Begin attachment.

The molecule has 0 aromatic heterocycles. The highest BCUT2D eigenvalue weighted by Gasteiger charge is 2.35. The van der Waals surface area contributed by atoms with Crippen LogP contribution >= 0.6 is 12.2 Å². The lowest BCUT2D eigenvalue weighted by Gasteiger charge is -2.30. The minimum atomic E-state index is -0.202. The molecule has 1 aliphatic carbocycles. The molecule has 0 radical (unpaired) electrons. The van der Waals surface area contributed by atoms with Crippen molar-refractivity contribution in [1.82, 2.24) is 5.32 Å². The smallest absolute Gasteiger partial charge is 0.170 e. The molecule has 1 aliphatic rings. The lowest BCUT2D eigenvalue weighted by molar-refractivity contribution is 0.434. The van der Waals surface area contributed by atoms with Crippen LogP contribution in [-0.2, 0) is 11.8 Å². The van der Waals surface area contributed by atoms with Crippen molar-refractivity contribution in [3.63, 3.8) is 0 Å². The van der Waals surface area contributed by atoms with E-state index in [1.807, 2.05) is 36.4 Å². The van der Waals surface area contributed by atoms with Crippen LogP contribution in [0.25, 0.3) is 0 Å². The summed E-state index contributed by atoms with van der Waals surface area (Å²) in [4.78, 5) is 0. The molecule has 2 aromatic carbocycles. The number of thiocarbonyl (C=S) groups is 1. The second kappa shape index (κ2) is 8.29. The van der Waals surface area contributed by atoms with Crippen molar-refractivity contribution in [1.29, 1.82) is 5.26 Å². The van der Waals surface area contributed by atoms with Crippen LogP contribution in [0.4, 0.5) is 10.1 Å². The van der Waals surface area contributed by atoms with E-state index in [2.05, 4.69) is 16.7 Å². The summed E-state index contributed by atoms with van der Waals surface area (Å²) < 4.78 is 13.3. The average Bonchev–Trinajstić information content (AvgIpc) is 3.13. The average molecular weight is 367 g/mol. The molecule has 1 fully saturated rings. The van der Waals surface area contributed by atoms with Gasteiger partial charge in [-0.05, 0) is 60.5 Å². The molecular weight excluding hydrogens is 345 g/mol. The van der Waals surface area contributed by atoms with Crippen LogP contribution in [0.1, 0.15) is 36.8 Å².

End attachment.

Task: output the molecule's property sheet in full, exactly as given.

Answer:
The molecule has 0 aromatic heterocycles. The highest BCUT2D eigenvalue weighted by Gasteiger charge is 2.35. The van der Waals surface area contributed by atoms with Crippen LogP contribution >= 0.6 is 12.2 Å². The lowest BCUT2D eigenvalue weighted by Gasteiger charge is -2.30. The minimum atomic E-state index is -0.202. The molecule has 1 aliphatic carbocycles. The molecule has 0 radical (unpaired) electrons. The van der Waals surface area contributed by atoms with Crippen molar-refractivity contribution in [1.82, 2.24) is 5.32 Å². The smallest absolute Gasteiger partial charge is 0.170 e. The molecule has 1 aliphatic rings. The lowest BCUT2D eigenvalue weighted by molar-refractivity contribution is 0.434. The van der Waals surface area contributed by atoms with Crippen LogP contribution in [-0.2, 0) is 11.8 Å². The van der Waals surface area contributed by atoms with Crippen molar-refractivity contribution in [3.63, 3.8) is 0 Å². The van der Waals surface area contributed by atoms with E-state index in [1.807, 2.05) is 36.4 Å². The van der Waals surface area contributed by atoms with Crippen LogP contribution in [0.25, 0.3) is 0 Å². The summed E-state index contributed by atoms with van der Waals surface area (Å²) in [4.78, 5) is 0. The molecule has 2 aromatic carbocycles. The number of thiocarbonyl (C=S) groups is 1. The second kappa shape index (κ2) is 8.29. The van der Waals surface area contributed by atoms with Crippen molar-refractivity contribution in [1.29, 1.82) is 5.26 Å². The van der Waals surface area contributed by atoms with Crippen LogP contribution in [0.4, 0.5) is 10.1 Å². The van der Waals surface area contributed by atoms with E-state index in [2.05, 4.69) is 16.7 Å². The summed E-state index contributed by atoms with van der Waals surface area (Å²) < 4.78 is 13.3. The average Bonchev–Trinajstić information content (AvgIpc) is 3.13. The average molecular weight is 367 g/mol. The molecule has 1 fully saturated rings. The van der Waals surface area contributed by atoms with Gasteiger partial charge in [-0.05, 0) is 60.5 Å². The molecular weight excluding hydrogens is 345 g/mol. The van der Waals surface area contributed by atoms with Crippen LogP contribution in [0.1, 0.15) is 36.8 Å².